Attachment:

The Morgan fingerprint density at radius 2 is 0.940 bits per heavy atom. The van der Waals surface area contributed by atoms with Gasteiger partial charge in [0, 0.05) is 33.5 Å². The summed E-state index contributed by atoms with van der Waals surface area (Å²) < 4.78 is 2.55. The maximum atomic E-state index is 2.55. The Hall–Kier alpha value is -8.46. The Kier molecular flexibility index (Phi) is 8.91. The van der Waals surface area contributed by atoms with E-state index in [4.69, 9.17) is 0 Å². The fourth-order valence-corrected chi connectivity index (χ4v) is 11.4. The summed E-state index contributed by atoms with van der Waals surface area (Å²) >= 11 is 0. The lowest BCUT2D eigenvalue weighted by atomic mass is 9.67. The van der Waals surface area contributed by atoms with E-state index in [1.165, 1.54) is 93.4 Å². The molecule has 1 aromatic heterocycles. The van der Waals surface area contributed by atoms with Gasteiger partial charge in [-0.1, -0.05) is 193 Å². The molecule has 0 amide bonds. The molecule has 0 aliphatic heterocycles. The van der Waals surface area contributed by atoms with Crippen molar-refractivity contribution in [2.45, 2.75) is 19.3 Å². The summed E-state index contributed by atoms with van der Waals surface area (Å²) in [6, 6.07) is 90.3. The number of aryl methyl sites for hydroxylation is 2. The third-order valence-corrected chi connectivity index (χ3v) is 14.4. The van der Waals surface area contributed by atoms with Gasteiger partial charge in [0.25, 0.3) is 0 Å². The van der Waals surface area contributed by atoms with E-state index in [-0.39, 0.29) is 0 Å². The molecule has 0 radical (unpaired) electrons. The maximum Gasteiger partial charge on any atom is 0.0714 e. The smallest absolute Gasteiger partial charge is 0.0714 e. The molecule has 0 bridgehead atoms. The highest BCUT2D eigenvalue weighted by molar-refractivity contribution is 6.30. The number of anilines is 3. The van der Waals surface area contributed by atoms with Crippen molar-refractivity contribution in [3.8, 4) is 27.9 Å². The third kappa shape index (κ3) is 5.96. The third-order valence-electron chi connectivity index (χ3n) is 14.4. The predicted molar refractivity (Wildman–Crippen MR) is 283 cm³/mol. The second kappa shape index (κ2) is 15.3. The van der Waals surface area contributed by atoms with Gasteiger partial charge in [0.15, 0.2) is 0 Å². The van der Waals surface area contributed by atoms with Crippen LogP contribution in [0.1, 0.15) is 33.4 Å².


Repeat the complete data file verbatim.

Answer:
The Morgan fingerprint density at radius 2 is 0.940 bits per heavy atom. The van der Waals surface area contributed by atoms with Gasteiger partial charge in [0, 0.05) is 33.5 Å². The summed E-state index contributed by atoms with van der Waals surface area (Å²) < 4.78 is 2.55. The maximum atomic E-state index is 2.55. The Hall–Kier alpha value is -8.46. The Kier molecular flexibility index (Phi) is 8.91. The van der Waals surface area contributed by atoms with E-state index in [4.69, 9.17) is 0 Å². The fourth-order valence-corrected chi connectivity index (χ4v) is 11.4. The summed E-state index contributed by atoms with van der Waals surface area (Å²) >= 11 is 0. The lowest BCUT2D eigenvalue weighted by atomic mass is 9.67. The van der Waals surface area contributed by atoms with E-state index in [1.165, 1.54) is 93.4 Å². The molecule has 1 aromatic heterocycles. The van der Waals surface area contributed by atoms with Gasteiger partial charge in [-0.1, -0.05) is 193 Å². The molecule has 0 amide bonds. The molecule has 0 aliphatic heterocycles. The van der Waals surface area contributed by atoms with Crippen molar-refractivity contribution in [2.45, 2.75) is 19.3 Å². The summed E-state index contributed by atoms with van der Waals surface area (Å²) in [6, 6.07) is 90.3. The number of aryl methyl sites for hydroxylation is 2. The third-order valence-corrected chi connectivity index (χ3v) is 14.4. The van der Waals surface area contributed by atoms with Gasteiger partial charge in [0.25, 0.3) is 0 Å². The van der Waals surface area contributed by atoms with E-state index in [-0.39, 0.29) is 0 Å². The molecule has 0 radical (unpaired) electrons. The maximum Gasteiger partial charge on any atom is 0.0714 e. The smallest absolute Gasteiger partial charge is 0.0714 e. The molecule has 0 bridgehead atoms. The highest BCUT2D eigenvalue weighted by molar-refractivity contribution is 6.30. The number of anilines is 3. The van der Waals surface area contributed by atoms with Crippen molar-refractivity contribution in [3.8, 4) is 27.9 Å². The third kappa shape index (κ3) is 5.96. The third-order valence-electron chi connectivity index (χ3n) is 14.4. The predicted molar refractivity (Wildman–Crippen MR) is 283 cm³/mol. The second kappa shape index (κ2) is 15.3. The van der Waals surface area contributed by atoms with Gasteiger partial charge in [0.15, 0.2) is 0 Å². The van der Waals surface area contributed by atoms with Crippen LogP contribution in [0.1, 0.15) is 33.4 Å².